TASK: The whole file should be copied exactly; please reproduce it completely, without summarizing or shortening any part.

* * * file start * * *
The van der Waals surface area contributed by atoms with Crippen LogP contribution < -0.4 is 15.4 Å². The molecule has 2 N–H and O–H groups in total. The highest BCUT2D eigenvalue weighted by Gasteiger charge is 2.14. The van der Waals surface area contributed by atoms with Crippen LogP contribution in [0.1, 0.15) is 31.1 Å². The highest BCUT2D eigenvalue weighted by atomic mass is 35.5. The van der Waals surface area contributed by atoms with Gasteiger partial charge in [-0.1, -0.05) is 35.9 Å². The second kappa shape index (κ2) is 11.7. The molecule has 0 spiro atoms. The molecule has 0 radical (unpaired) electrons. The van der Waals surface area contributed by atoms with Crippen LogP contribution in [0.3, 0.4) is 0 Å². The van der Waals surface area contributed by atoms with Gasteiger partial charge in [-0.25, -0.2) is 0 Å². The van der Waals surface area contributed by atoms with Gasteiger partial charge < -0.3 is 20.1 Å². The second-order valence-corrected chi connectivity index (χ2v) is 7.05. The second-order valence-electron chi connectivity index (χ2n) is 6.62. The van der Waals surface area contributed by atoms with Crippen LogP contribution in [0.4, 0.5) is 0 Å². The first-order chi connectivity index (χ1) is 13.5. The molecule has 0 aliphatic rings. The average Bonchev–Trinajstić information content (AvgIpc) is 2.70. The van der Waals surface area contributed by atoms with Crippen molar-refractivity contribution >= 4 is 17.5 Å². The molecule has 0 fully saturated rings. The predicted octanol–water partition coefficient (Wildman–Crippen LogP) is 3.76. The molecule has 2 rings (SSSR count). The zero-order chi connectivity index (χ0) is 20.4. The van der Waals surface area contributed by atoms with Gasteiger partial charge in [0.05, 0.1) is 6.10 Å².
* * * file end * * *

The van der Waals surface area contributed by atoms with Crippen LogP contribution < -0.4 is 15.4 Å². The molecule has 2 N–H and O–H groups in total. The highest BCUT2D eigenvalue weighted by Gasteiger charge is 2.14. The van der Waals surface area contributed by atoms with Crippen LogP contribution in [0.1, 0.15) is 31.1 Å². The highest BCUT2D eigenvalue weighted by atomic mass is 35.5. The van der Waals surface area contributed by atoms with Gasteiger partial charge in [-0.1, -0.05) is 35.9 Å². The second kappa shape index (κ2) is 11.7. The molecule has 0 spiro atoms. The molecule has 0 radical (unpaired) electrons. The van der Waals surface area contributed by atoms with Crippen LogP contribution in [0.3, 0.4) is 0 Å². The van der Waals surface area contributed by atoms with Gasteiger partial charge in [-0.25, -0.2) is 0 Å². The van der Waals surface area contributed by atoms with Gasteiger partial charge < -0.3 is 20.1 Å². The second-order valence-corrected chi connectivity index (χ2v) is 7.05. The second-order valence-electron chi connectivity index (χ2n) is 6.62. The van der Waals surface area contributed by atoms with Crippen LogP contribution in [0.4, 0.5) is 0 Å². The first-order chi connectivity index (χ1) is 13.5. The molecule has 0 aliphatic rings. The average Bonchev–Trinajstić information content (AvgIpc) is 2.70. The van der Waals surface area contributed by atoms with Crippen molar-refractivity contribution >= 4 is 17.5 Å². The molecule has 0 fully saturated rings. The predicted octanol–water partition coefficient (Wildman–Crippen LogP) is 3.76. The molecule has 2 rings (SSSR count). The zero-order chi connectivity index (χ0) is 20.4. The van der Waals surface area contributed by atoms with Gasteiger partial charge in [0.05, 0.1) is 6.10 Å².